VCF.SCI.1

Lesson Summary 

Analyze resonance as it pertains to wave phenomena. 

Skills 
Programming
Vocabulary 

Resonance - The quality of a system to oscillate at a higher amplitude at specific frequencies over others.  Musical instruments make use of resonance and dominant resonant frequencies. An interesting example of destructive resonance is the case of the Broughton Suspension Bridge.  The English suspension bridge collapsed in the 1830's due to a platoon of soldiers marching in time activating a resonant frequency of the bridge. 

Beating frequencies - The interference between two frequencies that are slightly different. Beats are perceived as variations in volume whose rate is the difference between the two frequencies. frequency 1 - frequency 2 = the beating frequency. 

Standing waves - Also known as a stationary wave, is a wave that stays in a constant position.  This can happen when two waves of identical frequency meet with such a phase alignment that through superposition they reinforce each other.   Standing waves and resonance are two concepts used throughout acoustic instrument creation. 

Node - The position in a standing wave where the wave has a minimum amplitude. 

Anti - node - The position in a standing wave where the wave has a maximum amplitude.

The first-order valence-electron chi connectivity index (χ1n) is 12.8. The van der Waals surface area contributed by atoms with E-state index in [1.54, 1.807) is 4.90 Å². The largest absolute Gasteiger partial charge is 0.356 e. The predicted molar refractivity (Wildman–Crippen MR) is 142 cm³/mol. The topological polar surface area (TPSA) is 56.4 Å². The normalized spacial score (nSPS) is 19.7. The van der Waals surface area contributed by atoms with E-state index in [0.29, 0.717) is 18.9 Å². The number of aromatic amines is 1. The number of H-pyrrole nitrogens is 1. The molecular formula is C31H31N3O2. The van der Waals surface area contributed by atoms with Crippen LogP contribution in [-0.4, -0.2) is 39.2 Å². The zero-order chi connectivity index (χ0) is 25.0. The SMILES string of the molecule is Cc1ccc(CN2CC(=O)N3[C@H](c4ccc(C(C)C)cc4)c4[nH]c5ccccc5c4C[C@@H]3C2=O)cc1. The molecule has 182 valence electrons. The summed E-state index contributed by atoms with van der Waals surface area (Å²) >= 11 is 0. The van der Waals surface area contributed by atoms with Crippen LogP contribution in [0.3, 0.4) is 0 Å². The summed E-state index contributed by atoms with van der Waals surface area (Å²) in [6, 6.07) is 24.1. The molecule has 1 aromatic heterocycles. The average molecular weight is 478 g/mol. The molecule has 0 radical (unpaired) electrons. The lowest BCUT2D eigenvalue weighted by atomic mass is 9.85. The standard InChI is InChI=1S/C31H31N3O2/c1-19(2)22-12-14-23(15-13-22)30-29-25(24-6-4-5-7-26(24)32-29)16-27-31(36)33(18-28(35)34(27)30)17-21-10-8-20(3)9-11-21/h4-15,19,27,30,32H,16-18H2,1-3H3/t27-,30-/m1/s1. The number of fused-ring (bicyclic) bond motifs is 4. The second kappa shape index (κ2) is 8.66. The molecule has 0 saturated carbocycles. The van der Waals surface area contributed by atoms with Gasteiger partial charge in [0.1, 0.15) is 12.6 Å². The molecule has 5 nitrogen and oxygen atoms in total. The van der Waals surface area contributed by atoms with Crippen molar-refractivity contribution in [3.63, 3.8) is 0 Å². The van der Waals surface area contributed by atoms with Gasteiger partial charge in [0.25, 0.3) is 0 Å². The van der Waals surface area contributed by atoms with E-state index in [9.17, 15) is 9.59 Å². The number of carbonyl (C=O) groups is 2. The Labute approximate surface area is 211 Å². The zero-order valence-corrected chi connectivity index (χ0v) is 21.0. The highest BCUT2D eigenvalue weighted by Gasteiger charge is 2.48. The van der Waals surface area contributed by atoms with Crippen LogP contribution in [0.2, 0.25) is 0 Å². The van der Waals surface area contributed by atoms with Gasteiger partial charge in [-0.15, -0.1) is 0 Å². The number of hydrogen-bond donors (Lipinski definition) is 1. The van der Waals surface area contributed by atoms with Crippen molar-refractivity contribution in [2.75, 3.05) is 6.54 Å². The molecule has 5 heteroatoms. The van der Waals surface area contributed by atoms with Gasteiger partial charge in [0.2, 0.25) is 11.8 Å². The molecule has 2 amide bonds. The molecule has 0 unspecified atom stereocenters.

Exercise 

Observe beating frequencies in the Werkstatt.

Materials 

1 x Arduino Microcontroller

Jumper Cables

Hardware 

By using the LFO and VCO we can hear beating frequencies produced by the Werkstatt.  Match the Werkstatt settings to Figure 1 to begin. 

 

 

 Figure 1. VCO and LFO beating frequency settings.

 

Listen to the output changes as your turn the LFO RATE knob.  Because of the wide range of frequencies accessible by both the LFO and VCO slight knob turns will alter the beating frequency greatly. 

See if you can find more beating frequencies at other pitches using the VCO. 

What happens when you change the VCO MOD DEST switch from FREQ to PWM? What effect does this have on the sound and why?

Software 

To see what these beating frequencies look like we will need to plug our Werkstatt's audio output into an audio input on whatever computer we are using.  On my laptop I am simply changing the headphone output settings to allow the port to act as an input.  

 

 

 

 

Once we are sending signal into our computer we need to check that it is the primary audio input source.  If the Werkstatt is plugged into the primary audio input source then we are ready to run our Audio_In.pde program. Audio_In.pde also allows the user to increase the visual amplitude of the incoming audio as well as pause the wave animation.  These can be controlled by pressing the arrow keys. 

↑  Amplitude Increase

↓  Amplitude Decrease

←  Pause Animation

→   Play Animation

For more information refer to the comments in Figure 2.

 

  Figure 2. Screen capture

 

 

The animation shown in Figure 3 displays two beating square waves.  Notice the periodic change in amplitude and duty cycle, this is the beat between the two frequencies.  Experiment with LFO RATE and FREQ to view other beating frequency visual patterns. 

 

 Figure 3. Beating frequency example.

Downloads 

Processing is an open source programming environment and community.

moog_werkstatt processing_files.zip

 

 

The Arduino is a micro controller and programming environment for interactive systems. 

Standard_Firmata.zip

Subject 
Unit